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Montesquieu and the Despotic Ideas of Europe

An Interpretation of "The Spirit of the Laws"

Montesquieu is rightly famous as a tireless critic of despotism, which he associates in his writings overtly with Asia and the Middle East and not with the apparently more moderate Western models of governance found throughout Europe. However, a careful reading of Montesquieu reveals that he recognizes a susceptibility to despotic practices in the West—and that the threat emanates not from the East, but from certain despotic ideas that inform such Western institutions as the French monarchy and the Roman Catholic Church.
Nowhere is Montesquieu’s critique of the despotic ideas of Europe more powerful than in his enormously influential The Spirit of the Laws, and Vickie B. Sullivan guides readers through Montesquieu’s sometimes veiled, yet sharply critical accounts of Machiavelli, Hobbes, Aristotle, and Plato, as well as various Christian thinkers. He finds deleterious consequences, for example, in brutal Machiavellianism, in Hobbes’s justifications for the rule of one, in Plato’s reasoning that denied slaves the right of natural defense, and in the Christian teachings that equated heresy with treason and informed the Inquisition.

In this new reading of Montesquieu’s masterwork, Sullivan corrects the misconception that it offers simple, objective observations, showing it instead to be a powerful critique of European politics that would become remarkably and regrettably prescient after Montesquieu’s death when despotism wound its way through Europe.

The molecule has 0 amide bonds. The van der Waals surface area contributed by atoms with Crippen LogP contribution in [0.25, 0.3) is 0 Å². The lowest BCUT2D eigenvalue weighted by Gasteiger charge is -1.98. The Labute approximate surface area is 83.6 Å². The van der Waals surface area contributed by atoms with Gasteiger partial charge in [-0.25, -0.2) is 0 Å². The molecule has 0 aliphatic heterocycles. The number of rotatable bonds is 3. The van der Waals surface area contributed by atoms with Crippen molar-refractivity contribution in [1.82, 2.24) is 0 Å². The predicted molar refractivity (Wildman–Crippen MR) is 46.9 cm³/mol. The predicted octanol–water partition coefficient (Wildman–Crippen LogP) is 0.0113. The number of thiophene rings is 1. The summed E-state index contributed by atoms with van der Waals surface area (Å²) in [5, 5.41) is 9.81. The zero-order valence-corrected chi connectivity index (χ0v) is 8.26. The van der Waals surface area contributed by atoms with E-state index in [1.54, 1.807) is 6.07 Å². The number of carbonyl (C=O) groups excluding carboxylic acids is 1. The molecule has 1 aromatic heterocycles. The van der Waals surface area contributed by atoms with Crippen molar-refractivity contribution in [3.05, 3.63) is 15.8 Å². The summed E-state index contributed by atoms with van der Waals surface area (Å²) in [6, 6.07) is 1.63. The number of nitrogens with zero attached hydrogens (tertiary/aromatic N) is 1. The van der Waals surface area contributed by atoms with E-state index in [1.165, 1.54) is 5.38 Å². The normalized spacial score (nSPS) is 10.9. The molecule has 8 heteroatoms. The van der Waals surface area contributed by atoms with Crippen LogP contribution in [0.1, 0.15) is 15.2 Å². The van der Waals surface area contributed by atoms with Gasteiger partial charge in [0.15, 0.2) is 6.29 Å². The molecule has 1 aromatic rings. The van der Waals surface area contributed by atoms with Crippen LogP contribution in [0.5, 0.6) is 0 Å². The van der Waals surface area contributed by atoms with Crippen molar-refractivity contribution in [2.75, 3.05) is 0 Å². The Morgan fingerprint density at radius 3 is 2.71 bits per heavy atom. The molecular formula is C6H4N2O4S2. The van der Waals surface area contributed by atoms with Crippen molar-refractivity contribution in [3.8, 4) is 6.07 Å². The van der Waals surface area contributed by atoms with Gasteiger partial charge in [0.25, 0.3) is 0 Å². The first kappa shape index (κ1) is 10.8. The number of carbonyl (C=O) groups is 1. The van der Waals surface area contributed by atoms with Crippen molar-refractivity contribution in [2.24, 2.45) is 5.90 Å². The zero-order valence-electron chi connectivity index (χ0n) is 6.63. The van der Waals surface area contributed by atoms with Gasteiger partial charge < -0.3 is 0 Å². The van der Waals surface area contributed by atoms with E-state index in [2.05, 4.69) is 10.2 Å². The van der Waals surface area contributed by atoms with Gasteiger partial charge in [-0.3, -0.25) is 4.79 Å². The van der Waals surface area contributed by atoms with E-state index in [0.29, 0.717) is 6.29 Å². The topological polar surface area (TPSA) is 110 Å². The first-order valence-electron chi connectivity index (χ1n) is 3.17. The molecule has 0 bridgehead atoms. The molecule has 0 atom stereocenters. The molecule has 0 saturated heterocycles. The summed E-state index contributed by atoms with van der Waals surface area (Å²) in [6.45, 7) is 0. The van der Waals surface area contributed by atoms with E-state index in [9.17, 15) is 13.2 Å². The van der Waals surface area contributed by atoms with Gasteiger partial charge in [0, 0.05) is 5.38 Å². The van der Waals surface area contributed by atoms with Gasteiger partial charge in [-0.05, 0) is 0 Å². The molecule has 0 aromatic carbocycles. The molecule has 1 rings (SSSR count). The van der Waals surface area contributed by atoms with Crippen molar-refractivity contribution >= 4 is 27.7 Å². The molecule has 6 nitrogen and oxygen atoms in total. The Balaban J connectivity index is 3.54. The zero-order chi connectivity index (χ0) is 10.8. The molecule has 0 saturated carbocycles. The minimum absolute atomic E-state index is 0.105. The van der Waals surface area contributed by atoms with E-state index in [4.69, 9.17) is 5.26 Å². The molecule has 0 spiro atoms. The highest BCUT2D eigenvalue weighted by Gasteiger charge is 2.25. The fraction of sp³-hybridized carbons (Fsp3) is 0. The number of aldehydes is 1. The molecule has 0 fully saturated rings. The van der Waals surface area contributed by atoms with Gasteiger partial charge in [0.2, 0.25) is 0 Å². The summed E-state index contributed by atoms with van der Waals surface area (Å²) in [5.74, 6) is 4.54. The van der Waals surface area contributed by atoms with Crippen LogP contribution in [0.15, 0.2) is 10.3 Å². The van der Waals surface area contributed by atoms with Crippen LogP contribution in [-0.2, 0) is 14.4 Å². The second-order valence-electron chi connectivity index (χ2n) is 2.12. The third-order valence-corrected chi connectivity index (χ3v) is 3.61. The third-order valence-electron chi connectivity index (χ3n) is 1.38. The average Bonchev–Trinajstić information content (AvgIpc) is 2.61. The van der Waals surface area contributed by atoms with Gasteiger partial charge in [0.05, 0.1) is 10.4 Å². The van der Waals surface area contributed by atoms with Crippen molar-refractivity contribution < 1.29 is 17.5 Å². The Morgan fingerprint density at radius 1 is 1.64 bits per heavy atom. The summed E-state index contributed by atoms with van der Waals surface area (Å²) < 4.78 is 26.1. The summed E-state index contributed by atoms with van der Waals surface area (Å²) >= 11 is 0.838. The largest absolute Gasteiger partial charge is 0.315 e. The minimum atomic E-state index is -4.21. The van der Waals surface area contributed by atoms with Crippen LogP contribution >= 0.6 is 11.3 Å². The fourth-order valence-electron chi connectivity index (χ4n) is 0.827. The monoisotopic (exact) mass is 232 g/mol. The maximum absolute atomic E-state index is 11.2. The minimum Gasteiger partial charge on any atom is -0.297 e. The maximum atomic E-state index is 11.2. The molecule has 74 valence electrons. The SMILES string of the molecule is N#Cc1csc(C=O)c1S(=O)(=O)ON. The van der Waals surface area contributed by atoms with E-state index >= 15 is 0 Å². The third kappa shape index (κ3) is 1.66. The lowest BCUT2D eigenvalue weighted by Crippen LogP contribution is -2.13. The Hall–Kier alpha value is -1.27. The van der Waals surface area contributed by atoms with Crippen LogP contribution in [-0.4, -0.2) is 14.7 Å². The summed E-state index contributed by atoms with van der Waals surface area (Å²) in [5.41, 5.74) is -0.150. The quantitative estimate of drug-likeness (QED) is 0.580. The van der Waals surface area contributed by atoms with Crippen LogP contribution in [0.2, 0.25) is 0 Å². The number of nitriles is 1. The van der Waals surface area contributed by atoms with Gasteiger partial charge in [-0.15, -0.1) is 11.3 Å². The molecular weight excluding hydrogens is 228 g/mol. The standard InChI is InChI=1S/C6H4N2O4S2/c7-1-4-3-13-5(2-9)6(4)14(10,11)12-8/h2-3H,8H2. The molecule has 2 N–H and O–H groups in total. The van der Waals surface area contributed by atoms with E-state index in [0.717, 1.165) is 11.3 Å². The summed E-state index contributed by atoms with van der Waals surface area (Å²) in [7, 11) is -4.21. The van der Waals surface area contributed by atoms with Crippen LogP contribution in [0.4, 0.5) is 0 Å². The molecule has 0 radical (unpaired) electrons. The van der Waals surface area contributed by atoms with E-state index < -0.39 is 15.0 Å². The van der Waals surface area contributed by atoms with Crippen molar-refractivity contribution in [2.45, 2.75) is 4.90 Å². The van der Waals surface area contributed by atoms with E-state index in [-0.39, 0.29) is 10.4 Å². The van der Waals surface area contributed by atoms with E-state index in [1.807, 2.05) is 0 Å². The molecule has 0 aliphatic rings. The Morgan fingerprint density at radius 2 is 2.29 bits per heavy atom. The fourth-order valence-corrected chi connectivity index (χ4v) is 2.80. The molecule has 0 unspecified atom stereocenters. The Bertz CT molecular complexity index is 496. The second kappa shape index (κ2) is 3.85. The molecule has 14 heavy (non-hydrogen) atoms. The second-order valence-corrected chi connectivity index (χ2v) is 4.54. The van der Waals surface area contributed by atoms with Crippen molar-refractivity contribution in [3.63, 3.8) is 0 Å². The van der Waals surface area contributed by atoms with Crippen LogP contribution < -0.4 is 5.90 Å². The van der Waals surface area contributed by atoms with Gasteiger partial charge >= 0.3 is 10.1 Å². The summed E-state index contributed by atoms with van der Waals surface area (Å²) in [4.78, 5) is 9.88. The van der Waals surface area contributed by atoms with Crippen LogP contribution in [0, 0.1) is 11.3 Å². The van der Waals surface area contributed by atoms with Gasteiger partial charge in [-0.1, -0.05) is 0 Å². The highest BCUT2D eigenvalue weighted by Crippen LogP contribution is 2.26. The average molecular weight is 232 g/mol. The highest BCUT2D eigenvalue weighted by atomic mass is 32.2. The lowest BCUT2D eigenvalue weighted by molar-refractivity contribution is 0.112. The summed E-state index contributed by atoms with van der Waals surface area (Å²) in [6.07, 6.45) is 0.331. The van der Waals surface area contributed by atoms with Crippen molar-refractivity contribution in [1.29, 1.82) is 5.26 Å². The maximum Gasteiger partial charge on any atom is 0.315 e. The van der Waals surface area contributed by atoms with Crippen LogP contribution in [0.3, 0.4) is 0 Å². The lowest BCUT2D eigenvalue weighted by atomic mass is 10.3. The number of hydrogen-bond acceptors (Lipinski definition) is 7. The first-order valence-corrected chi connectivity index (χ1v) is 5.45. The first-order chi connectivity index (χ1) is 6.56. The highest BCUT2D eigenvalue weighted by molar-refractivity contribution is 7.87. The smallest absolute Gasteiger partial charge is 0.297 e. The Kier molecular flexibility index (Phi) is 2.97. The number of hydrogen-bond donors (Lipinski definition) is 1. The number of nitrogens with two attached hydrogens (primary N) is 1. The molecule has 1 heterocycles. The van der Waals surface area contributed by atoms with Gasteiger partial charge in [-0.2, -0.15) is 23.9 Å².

304 pages | 6 x 9 | © 2017

Philosophy: Political Philosophy

Political Science: Political and Social Theory


“Searching for the mysterious ‘chain’ in a notoriously difficult book—The Spirit of the Laws—Sullivan focuses on the idea of despotism that plays a key role in Montesquieu’s conceptual framework. By drawing on a wide range of authors and texts, her erudite analysis sheds fresh light on Montesquieu’s treatment of despotism in Europe and his views on arbitrary power.”

Aurelian Craiutu, Indiana University, Bloomington

“Despite the common misconception that Montesquieu was an Orientalist, whose critique of despotism was intended to establish the superiority of Western political ideas and practices against the putative despotism of Eastern regimes, Montesquieu clearly saw despotic tendencies in European politics as well, and his political theory was meant to correct these tendencies at home as much as to criticize their manifestation in distant lands. Sullivan establishes this point beyond all doubt through an unprecedented analysis that is a model for scholarship in the history of political thought.”

Sharon Krause, Brown University

Table of Contents

A Note on Citations

Part I. The Ideas of Montesquieu’s Modern European Predecessors
1. The Greatness of Machiavelli and the Despotic Disease of His Politics—Both Princely and Republican
2. Montesquieu’s Attack on the Political Errors of Hobbes
Part II. Christian Ideas
3. Religious Ideas and the Force of Christian Ones in Modern Europe
4. The Ideas of Early Christianity, Their Absorption in Roman Law, and Their Abusive Reverberations in Modern Europe
Part III. The Ideas of the Ancient Legislators
5. Montesquieu’s Opposition to Plato’s Belles Idées and Their Diffusion
6. Aristotle’s “Manner of Thinking” and the Deleterious Use of His Ideas


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